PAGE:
Exploring Taitung on Two Wheels


Taitung is a great city to explore on a bicycle. It is relatively flat, there are designated bike paths that take you through the city and there are many varied spots to explore that are within easy reach.


We started off at the old sugar factory that has been abandoned and is slowly being transformed into an art space with great potential. We enjoyed speeding down the vast empty spaces and discovered some really quirky cool spots for photos.


We continued along the designated bike path that was once a railway track, and it offered us a glimpse of locals’ backyards. We cycled past thriving vegetable patches and little backyard gardens. It was a very quaint little community with a bit of a Japanese feel to it.


The bike path then takes us through some streets and a park filled with hot air balloon lanterns, the mascot of Taitung (Taitung is famous for its annual hot air balloon festivals, hence the mini hot air balloon mascot).


The path continues onto the shore, and we find ourselves breathing in the salt-laden air of the beach. It was a good place to take a break, and there were several snack shops in the area selling local Taiwanese delicacies. I spotted a dilapidated white house that looked like a drawing from a children’s book and it left me wondering about its inhabitants.


The bike loop finishes in a large park which we spent several hours cycling around on a different day, and like so many other times before, we truly learnt and saw the city in so many ways that a tour bus or car cannot offer.


Top 6 Cycling Experiences

Exploring a new place on two wheels can be very rewarding. I’m not much of a cyclist but I’ve discovered the immense pleasure of cycling leisurely along a flat road with the wind in your face and an endless view to die for. It makes the uphill slog and leg exercise worthwhile.

Here are my six best cycling experiences, accumulated from our travels around Europe and Asia, and in no particular order.

1. Lucca, Italy IMG_1211 IMG_1218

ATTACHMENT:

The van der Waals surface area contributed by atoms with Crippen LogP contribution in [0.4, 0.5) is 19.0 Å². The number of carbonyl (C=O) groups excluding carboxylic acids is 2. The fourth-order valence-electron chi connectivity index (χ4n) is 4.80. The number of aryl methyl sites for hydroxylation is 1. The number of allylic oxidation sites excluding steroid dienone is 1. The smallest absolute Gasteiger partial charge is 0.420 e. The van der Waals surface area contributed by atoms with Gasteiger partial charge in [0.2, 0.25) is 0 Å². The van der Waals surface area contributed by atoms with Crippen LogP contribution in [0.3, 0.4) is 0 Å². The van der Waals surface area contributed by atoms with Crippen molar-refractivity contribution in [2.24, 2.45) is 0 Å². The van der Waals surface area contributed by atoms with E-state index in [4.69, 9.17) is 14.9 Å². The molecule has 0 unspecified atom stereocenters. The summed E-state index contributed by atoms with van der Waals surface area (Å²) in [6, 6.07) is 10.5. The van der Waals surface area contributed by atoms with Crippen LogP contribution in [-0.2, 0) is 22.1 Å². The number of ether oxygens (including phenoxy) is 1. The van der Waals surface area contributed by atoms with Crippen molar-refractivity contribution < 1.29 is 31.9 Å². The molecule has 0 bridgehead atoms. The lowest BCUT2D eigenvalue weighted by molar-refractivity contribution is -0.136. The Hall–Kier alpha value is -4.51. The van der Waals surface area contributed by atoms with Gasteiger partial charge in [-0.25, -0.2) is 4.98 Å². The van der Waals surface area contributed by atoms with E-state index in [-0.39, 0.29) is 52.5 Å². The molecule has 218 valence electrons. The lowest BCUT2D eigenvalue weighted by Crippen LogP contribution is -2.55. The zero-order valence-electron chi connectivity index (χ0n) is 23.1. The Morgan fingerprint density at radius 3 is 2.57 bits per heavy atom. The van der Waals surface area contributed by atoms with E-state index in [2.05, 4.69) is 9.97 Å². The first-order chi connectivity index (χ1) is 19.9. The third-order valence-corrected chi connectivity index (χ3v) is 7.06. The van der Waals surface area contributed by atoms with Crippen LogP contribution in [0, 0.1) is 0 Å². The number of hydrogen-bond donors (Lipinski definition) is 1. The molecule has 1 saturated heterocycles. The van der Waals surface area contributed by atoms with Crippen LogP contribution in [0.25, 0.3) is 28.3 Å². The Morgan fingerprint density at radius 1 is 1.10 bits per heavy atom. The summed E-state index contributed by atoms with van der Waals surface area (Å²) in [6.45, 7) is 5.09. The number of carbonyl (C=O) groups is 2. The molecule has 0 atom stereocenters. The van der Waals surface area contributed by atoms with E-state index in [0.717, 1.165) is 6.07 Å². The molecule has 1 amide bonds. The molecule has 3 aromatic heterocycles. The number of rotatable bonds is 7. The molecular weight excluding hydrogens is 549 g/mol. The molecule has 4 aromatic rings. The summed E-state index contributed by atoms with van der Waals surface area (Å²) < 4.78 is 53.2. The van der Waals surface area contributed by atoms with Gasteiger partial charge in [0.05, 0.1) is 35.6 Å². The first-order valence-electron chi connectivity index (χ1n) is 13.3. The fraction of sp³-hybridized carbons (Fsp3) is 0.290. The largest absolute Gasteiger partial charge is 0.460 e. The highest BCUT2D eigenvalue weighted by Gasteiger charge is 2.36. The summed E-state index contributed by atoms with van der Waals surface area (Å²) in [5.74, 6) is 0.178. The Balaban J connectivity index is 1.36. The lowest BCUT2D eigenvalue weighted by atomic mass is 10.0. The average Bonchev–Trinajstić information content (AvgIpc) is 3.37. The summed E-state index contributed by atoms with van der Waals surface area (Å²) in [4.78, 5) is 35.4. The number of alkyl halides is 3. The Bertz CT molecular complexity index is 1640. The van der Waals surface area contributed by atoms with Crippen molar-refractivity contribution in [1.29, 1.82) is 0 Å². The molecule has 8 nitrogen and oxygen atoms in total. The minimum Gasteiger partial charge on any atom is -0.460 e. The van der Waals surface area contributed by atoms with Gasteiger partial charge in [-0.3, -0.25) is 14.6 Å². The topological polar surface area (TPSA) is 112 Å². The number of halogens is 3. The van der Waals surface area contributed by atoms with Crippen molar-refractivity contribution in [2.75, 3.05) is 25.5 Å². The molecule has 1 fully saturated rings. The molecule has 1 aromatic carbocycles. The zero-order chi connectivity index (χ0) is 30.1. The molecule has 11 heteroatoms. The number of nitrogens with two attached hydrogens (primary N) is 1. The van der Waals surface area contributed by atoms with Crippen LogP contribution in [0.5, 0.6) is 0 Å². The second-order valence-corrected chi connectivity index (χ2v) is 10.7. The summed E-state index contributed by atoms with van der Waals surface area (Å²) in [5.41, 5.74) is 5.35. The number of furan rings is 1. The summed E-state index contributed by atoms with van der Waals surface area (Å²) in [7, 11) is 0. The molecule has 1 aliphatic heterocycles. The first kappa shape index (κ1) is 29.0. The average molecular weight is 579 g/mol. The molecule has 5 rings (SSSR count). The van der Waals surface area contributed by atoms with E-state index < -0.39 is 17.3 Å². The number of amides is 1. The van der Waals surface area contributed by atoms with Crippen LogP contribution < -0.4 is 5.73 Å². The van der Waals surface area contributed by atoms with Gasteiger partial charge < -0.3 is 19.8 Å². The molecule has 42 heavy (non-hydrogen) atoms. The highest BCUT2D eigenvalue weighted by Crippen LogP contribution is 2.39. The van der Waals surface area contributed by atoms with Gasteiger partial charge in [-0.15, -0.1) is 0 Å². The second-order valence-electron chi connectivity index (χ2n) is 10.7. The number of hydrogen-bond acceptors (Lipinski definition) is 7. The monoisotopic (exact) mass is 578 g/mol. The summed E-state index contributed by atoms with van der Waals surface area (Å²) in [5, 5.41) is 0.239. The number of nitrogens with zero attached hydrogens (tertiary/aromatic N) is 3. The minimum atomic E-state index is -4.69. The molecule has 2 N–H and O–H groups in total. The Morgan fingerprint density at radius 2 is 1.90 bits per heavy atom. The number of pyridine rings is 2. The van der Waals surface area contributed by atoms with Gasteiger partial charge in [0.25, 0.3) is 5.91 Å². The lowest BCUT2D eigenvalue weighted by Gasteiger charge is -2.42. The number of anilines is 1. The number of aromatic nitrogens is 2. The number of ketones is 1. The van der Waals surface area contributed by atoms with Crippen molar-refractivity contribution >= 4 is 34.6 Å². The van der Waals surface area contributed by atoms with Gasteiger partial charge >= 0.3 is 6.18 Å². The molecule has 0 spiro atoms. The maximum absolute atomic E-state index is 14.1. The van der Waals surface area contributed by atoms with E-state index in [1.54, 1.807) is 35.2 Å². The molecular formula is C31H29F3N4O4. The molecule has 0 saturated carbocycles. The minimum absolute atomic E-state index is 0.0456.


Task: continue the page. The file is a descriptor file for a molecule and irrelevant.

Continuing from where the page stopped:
Lucca is a beautiful medieval city in Tuscany with intact city walls that circle the old town. Cycling the city walls is a perfect way to get to know the charming old town. My favourite bits are exploring the old town through the many narrow back lanes and hopping on and off our bikes for a quick gelato break. Oh, and the bikes we hired were so cute I wish I could take them home with me!

2. Yangshuo, China IMG_0204 IMG_9407

Yangshuo is famous for its distinct limestone karst terrain that covers a huge area best explored by bicycle. We would wake up very early in the mornings and cycle to neighbouring villages, passing rice paddies and locals going about their daily lives. In the afternoon as it got hotter we would retreat back to our rooms and venture out again in the evenings to explore other areas. It was so simple and idyllic that it became a routine for us during our time there.

3. Loire Valley, France IMG_5627 IMG_5581

Exploring the Loire Valley of France was a challenging 4 day adventure of cycling from one chateau to another with one too many wrong turns, uphills and glorious sunflower fields to distract us. Of course, we could have easily visited all four castles by train or car but the satisfaction and pride from completing 160km for a newbie cyclist like myself is something worth boasting about 😉

4. Lake Bled, Slovenia IMG_6923 IMG_6942

Bled is such an underrated place that I wish more people would know about. Cycling around the most exquisite turquoise waters of Lake Bled was the highlight of our time in Slovenia. Your eyes are constantly drawn to the stunning lake which occasionally throws you off your cycling course! We could stop any time at our whim and fancy, take a few pictures and have a sandwich by the lake with our feet dangling over the waters and ducks waiting to catch any bits of our crumbs.

5. Paris, France IMG_1628 IMG_1646

Paris remains one of my favourite cities in the world and when it’s not freezing cold, cycling on the busy streets, by the Seine or along Canal St Martin is an amazing way to soak in the city. Chic cafes and stylish Parisians line the sidewalks and you get a glimpse of La Tour Eiffel every now and then. The velib system is also easy to use and so cheap to get around town.

6. Tulip fields in Netherlands IMG_0228 IMG_0274

Cycling amongst blooming tulip fields in Holland in search of more blooming tulip fields felt like a kid unwrapping presents on Christmas morning. We would be cycling along a stretch of striking red tulips and then spot a streak of purple tulips ahead that we would race down the flat road to get to that field. It was a fun experience of finding tulip field after tulip field, with each discovery getting better and better.

These places really do exist in real life…